Semi-Daily Journal Archive

The Blogspot archive of the weblog of J. Bradford DeLong, Professor of Economics and Chair of the PEIS major at U.C. Berkeley, a Research Associate of the National Bureau of Economic Research, and former Deputy Assistant Secretary of the U.S. Treasury.

Saturday, October 28, 2006

Why Oh Why Can't We Have a Better Press Corps? (Economist Edition) Why Oh Why Can't We Have a Better Press Corps? (Economist Edition)

The Economist blows yet another one:

Corporate crime | Jail time for Jeffrey | Economist.com : Is the sentence handed to Enron's ex-boss excessive?

The sentence of 24 years and four months handed to the former boss of Enron on October 23rd is slightly less than the record-breaking 25 years in prison being served by Bernie Ebbers, the former boss of WorldCom.... Skilling's lawyers had sought a sentence of just seven to ten years, citing his good works in the community and the fact that his convictions for fraud and insider trading, connected with the collapse of Enron in 2001, were his first....

[T]here are growing worries about the severity of America's white-collar sentences, which treat bosses more harshly than drug dealers and some murderers.... America also treats white-collar offenders more severely than other rich countries. Nick Leeson... who brought down Barings Bank, served just four years of a six-and-a-half-year sentence. And South Korea's courts sentenced Kim Woo Choong, a former boss of Daewoo, to ten years--despite his fleeing the country after the group collapsed.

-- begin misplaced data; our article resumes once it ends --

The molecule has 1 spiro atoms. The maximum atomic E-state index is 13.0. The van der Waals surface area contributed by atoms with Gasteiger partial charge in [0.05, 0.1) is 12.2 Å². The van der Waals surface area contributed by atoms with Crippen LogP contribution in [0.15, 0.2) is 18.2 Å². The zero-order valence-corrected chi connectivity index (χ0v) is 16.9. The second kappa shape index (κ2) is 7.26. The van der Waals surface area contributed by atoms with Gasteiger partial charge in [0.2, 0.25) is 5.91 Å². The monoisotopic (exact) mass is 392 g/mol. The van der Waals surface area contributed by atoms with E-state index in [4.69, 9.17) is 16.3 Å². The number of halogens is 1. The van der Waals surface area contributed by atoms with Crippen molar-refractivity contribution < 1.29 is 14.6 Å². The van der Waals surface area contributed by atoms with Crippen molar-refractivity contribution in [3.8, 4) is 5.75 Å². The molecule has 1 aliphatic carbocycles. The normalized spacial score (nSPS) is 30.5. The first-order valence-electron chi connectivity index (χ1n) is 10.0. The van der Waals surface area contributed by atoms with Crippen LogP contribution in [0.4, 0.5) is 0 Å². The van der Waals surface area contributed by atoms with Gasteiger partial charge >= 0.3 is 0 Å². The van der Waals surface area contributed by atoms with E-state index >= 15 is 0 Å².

That Mr Skilling's sentence was so much harsher than that of Andrew Fastow, the former chief financial officer whose role in Enron's collapse was far clearer, has also caused disquiet. Lawyers feel that Mr Fastow, who received a six-year sentence last month, was rewarded for co-operating with prosecutors, while Mr Skilling was punished simply for asserting his constitutional right to go to trial.

His conviction and lengthy sentence highlight America's growing "criminalisation of agency costs", says Larry Ribstein, a law professor at the University of Illinois. To get the benefits of diversified public ownership of firms, shareholders must delegate responsibility to managers, or agents. But agents do not always do the right thing by shareholders. Should such agency costs be handled by means other than criminal prosecutions and jail terms? Mr Ribstein thinks so. Civil litigation against managers and stricter corporate governance might be less costly and less likely to discourage legitimate risk-taking, he says...

What "legitimate risk taking" could possibly be discouraged by sending Mr. Skilling to jail? This makes sense only if telling your CFO to commit fraud in order to push losses off into future years is "legitimate risk taking."

Quality control, people. Quality control. The suggestion that fraud by managers be dealt with only by civil litigation is as stupid and short-sighted as the suggestion that theft and violence be dealt with only by civil litigation.

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